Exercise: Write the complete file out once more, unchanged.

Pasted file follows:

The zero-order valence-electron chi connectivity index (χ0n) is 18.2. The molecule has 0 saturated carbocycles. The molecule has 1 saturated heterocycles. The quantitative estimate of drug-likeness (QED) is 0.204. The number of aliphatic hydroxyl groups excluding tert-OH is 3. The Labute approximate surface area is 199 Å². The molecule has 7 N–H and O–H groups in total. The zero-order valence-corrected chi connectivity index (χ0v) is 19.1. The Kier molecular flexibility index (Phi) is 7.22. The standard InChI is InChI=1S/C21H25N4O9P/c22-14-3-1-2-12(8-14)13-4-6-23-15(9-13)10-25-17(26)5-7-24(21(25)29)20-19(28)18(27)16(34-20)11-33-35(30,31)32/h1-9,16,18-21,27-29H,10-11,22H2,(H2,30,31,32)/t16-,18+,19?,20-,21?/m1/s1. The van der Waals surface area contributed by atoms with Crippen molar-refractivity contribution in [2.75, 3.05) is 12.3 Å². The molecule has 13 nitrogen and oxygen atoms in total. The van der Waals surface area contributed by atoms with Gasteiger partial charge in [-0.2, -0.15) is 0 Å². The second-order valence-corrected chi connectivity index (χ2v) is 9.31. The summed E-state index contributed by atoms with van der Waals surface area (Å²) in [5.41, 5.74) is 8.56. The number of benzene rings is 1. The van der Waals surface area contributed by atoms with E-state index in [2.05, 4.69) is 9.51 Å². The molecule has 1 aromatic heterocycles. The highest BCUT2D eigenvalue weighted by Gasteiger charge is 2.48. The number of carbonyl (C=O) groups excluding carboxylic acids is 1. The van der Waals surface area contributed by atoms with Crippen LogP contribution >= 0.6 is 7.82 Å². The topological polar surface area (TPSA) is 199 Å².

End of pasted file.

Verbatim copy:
The zero-order valence-electron chi connectivity index (χ0n) is 18.2. The molecule has 0 saturated carbocycles. The molecule has 1 saturated heterocycles. The quantitative estimate of drug-likeness (QED) is 0.204. The number of aliphatic hydroxyl groups excluding tert-OH is 3. The Labute approximate surface area is 199 Å². The molecule has 7 N–H and O–H groups in total. The zero-order valence-corrected chi connectivity index (χ0v) is 19.1. The Kier molecular flexibility index (Phi) is 7.22. The standard InChI is InChI=1S/C21H25N4O9P/c22-14-3-1-2-12(8-14)13-4-6-23-15(9-13)10-25-17(26)5-7-24(21(25)29)20-19(28)18(27)16(34-20)11-33-35(30,31)32/h1-9,16,18-21,27-29H,10-11,22H2,(H2,30,31,32)/t16-,18+,19?,20-,21?/m1/s1. The van der Waals surface area contributed by atoms with Crippen molar-refractivity contribution in [2.75, 3.05) is 12.3 Å². The molecule has 13 nitrogen and oxygen atoms in total. The van der Waals surface area contributed by atoms with Gasteiger partial charge in [-0.2, -0.15) is 0 Å². The second-order valence-corrected chi connectivity index (χ2v) is 9.31. The summed E-state index contributed by atoms with van der Waals surface area (Å²) in [5.41, 5.74) is 8.56. The number of benzene rings is 1. The van der Waals surface area contributed by atoms with E-state index in [2.05, 4.69) is 9.51 Å². The molecule has 1 aromatic heterocycles. The highest BCUT2D eigenvalue weighted by Gasteiger charge is 2.48. The number of carbonyl (C=O) groups excluding carboxylic acids is 1. The van der Waals surface area contributed by atoms with Crippen LogP contribution >= 0.6 is 7.82 Å². The topological polar surface area (TPSA) is 199 Å².